Academic Challenges

Avoiding Academic Challenges

We encourage all students with concerns about their academic success to meet with a College of Letters and Science advisor and/or with your major department advisor. The best way to avoid academic challenges is to address academic concerns before they become problems.  

What do I do if I’m struggling academically?

Take a breath—academic challenges are a natural part of the university experience. When they arise, here's a few tips to help you steer through your academic journey and maximize your time at UCSB:

Early Action is Key: Address academic concerns before they become bigger problems. Be proactive!

Reach Out to Instructors: Instructors are here to help you grow and learn! Consider attending office hours to clarify doubts with your instructors and teaching assistants (TAs).

Seek Advice: If you face problems during the quarter, meet with our friendly College of Letters and Science Advisors in 1117 Cheadle Hall and/or with your Major department Advisor to discuss your options. You may also visit the Transfer Student Center in the UCSB Library or ONDAS in 1150 Kerr Hall for additional advising. Take advantage of available resources!

Access your Resources: Students have access to many FREE resources listed here:

  • College of Letters & Science Advisors
  • CLAS: Campus Learning Assistance Services is UCSB's tutoring service for all UCSB students.
  • DSP: If you have a disability, work with Disabled Students Program to arrange necessary accommodations.
  • CAPS: If you’re struggling with the emotional ups and downs of life, you may need to reach out to Counseling and Psychological Services.
  • CARE: Campus Advocacy Resources and Education has a 24/7 Confidential phone line (805-893-4613) for students who have experienced sexual assault, relationship violence, stalking or harrassment.

Late Course Decisions: If dropping a course is a consideration, consult with a Letters and Science advisor after. Review the process for petitioning to drop a course after the GOLD deadline.

Know Academic Policies: Familiarize yourself with academic policies, regulations, and degree requirements. Refer to LASAR (Letters and Science Academic Requirements) and the UCSB Catalog.

Stay Informed: Regularly check important academic dates, deadlines and information on the Office of the Registrar's website and on GOLD.

Plan for the Future: Consider your future after graduation with guidance from Career Services. They can assist you with finding the perfect career fit and helping you build an exceptional resume among other resourses!

What does "Academic Review" mean?

If a student’s quarter GPA is below 1.5 or their cumulative GPA is below 2.0, they will be under “Academic Review” (formerly known as “Academic Probation”) the following quarter and be notified by email sent to their UCSB Gmail account. This is an opportunity for the student to work with Letter and Science Advising to assess their situation and connect them to resources needed to be successful.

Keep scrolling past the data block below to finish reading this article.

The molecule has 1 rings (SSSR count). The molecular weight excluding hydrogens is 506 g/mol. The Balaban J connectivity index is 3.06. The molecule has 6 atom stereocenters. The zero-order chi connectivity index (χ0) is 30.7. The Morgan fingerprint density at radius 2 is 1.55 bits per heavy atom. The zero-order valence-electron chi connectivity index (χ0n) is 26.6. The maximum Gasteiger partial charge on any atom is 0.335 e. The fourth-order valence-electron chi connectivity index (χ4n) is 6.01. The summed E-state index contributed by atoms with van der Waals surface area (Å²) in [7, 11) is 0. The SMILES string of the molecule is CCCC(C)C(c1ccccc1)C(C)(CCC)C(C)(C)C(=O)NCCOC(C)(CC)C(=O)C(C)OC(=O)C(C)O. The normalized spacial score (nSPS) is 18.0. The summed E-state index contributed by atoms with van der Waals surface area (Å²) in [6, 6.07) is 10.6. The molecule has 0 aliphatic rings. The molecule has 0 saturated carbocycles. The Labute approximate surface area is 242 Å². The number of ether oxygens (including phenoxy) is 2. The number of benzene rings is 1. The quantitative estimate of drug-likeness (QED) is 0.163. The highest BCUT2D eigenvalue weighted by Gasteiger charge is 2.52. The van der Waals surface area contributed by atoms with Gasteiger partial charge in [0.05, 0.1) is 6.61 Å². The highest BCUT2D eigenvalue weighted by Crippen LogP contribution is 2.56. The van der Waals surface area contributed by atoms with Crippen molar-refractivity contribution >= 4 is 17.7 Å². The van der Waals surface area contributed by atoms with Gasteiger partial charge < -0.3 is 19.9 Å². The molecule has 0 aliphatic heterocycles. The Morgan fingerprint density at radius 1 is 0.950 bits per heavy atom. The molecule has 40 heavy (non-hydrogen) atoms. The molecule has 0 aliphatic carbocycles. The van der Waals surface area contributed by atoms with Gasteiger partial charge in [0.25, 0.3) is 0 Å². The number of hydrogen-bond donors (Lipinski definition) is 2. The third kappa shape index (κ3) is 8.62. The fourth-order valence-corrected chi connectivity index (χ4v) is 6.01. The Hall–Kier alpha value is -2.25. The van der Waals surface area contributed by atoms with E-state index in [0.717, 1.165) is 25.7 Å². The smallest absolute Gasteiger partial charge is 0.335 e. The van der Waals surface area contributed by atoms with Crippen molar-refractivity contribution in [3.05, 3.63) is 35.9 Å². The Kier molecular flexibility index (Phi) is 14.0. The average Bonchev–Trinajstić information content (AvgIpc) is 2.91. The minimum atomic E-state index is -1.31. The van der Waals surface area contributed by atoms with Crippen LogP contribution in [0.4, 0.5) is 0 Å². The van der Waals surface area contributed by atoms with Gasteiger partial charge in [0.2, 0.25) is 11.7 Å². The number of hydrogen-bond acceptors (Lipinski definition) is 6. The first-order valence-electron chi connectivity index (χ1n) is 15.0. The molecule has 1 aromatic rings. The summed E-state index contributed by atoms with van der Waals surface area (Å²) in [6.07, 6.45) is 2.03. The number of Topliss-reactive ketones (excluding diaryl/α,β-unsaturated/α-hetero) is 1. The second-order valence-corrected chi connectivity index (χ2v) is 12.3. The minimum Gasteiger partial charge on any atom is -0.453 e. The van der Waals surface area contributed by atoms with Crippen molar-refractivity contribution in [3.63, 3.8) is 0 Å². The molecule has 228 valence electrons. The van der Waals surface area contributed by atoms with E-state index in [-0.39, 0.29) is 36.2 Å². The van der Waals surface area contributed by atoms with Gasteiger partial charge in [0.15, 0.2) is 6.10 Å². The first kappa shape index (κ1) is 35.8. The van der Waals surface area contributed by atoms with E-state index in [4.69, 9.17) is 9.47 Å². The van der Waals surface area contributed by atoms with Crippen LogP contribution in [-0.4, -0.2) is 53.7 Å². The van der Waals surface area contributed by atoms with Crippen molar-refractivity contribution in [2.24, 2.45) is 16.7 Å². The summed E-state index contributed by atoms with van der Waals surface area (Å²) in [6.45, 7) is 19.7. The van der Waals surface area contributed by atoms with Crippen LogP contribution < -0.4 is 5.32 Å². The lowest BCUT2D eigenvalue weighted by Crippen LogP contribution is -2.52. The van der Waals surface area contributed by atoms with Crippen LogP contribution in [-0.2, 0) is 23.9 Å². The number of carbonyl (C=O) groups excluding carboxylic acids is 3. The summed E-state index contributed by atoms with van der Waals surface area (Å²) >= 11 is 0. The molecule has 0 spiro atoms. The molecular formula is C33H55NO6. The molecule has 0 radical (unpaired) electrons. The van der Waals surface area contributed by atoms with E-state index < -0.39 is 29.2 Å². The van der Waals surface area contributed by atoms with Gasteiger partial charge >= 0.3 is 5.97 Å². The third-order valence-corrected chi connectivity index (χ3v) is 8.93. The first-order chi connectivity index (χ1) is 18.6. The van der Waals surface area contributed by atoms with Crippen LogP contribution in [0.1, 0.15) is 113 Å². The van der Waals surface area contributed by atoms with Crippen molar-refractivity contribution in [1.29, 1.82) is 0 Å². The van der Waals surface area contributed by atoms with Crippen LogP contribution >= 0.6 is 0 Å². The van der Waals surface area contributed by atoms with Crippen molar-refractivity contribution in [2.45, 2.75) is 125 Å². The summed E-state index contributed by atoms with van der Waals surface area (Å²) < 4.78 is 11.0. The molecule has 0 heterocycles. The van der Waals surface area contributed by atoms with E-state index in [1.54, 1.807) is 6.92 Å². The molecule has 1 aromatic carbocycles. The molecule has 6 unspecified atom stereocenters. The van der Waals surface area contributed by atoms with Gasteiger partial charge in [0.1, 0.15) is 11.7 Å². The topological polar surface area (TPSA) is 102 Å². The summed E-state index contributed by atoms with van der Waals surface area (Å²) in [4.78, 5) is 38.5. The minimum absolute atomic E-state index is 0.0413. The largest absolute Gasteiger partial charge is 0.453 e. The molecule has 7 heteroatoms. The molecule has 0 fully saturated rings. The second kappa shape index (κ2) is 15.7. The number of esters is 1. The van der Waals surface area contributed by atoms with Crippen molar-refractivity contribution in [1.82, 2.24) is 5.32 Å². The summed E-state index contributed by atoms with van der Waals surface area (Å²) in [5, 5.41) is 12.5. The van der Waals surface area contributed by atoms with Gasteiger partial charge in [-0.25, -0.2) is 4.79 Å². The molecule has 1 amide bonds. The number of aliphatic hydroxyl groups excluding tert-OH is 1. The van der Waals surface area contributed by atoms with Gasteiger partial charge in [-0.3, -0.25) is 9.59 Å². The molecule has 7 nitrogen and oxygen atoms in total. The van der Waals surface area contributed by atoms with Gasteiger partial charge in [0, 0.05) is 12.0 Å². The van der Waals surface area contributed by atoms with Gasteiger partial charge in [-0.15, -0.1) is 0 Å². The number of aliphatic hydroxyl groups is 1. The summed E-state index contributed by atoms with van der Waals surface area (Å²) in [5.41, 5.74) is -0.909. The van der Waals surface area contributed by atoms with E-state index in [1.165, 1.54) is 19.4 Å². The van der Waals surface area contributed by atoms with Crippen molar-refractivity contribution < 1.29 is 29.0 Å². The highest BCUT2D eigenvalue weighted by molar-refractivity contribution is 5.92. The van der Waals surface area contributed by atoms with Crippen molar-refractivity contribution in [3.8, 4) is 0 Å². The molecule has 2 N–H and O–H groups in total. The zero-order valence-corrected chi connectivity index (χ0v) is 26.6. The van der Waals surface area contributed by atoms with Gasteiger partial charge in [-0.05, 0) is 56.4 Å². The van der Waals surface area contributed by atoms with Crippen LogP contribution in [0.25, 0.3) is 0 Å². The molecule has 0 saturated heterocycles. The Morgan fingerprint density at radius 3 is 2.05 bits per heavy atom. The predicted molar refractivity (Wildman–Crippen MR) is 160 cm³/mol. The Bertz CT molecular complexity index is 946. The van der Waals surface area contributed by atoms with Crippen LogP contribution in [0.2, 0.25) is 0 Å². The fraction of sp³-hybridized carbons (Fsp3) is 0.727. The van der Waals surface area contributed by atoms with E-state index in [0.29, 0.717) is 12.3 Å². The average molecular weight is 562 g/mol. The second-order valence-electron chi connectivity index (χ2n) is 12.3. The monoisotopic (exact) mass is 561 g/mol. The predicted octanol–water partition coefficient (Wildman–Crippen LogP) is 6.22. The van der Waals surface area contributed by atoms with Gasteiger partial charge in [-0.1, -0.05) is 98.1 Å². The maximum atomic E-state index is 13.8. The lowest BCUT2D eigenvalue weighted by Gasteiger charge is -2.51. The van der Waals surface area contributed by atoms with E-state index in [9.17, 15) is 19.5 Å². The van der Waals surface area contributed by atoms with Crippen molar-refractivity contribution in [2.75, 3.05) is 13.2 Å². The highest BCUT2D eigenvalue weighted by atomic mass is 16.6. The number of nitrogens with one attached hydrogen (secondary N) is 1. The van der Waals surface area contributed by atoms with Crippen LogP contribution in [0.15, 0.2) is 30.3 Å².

While under “Academic Review” a student:

  • May be required to meet with a Letters and Science advisor to review their future courses.
  • Can enroll in a maximum of 17 units.
  • Must only take courses for a Letter Grade, unless "Passed/Not Passed” is the only grading option.
  • Is still eligible to petition to drop a course or to request an "Incomplete" during the quarter if needed. See "Incomplete Grade Request".

What happens next?:

  • If you earn a 2.0 GPA or higher while under academic review and maintain a cumulative GPA of 2.0, you'll return to “Regular Academic Status”.
  • If your cumulative GPA is still below 2.0, you will be under “Dean’s Review” for the following quarter.

What does "Dean's Review"?

Students are under "Dean’s Review" if after being on "Academic Review" their quarter and/or cumulative GPAs remain below 2.0.  At this time, the College reviews the student’s record and considers whether a student needs to take specific steps to be enrolled the next quarter or whether the student needs a break in enrollment to reassess their situation and repair their GPA.  As part of the "Dean’s Review" a student will likely be required to submit an Academic Self-Reflection

After reviewing a student’s record and Academic Self-Reflection, the Dean will make one of the following determinations:

  1. Reinstated the student, allowing them to remain enrolled under “Dean’s Review”. The student will then be required to meet with an advisor and may need to follow an Academic Enrollment Agreement which specifies conditions for their continued enrollment, or
  2. Decide the student needs a break in enrollment. This means the student will be academically disqualified from the quarter, allowing time to address the challenges keeping them from being successful.

What is "Academic Disqualification"?

Students are "academically disqualified" to protect them from harming their academic record and not being able to complete their degree. In almost every case, it is temporary. It is the goal of the College of Letters & Science to work with students so that they are ready to return to UCSB and graduate. Students should meet with a Letters and Science Advisor who can help create a plan to continue progress toward graduation.

Steps to Return and Graduate

If you have been academically disqualified and have not been enrolled at UCSB for at least a quarter, follow these steps:

  1. Speak to a Letters & Science Advisor to guide you through the steps to be reinstated.
  2. Complete a Readmission/Reinstatment form for the quarter you wish to return. This form is available in the “Forms” section of the Office of the Registrar’s website.
  3. Complete an Academic Self-Reflection and submit to
  4. Continue working with Letters & Science advising quarterly to ensure you are on track for Graduation!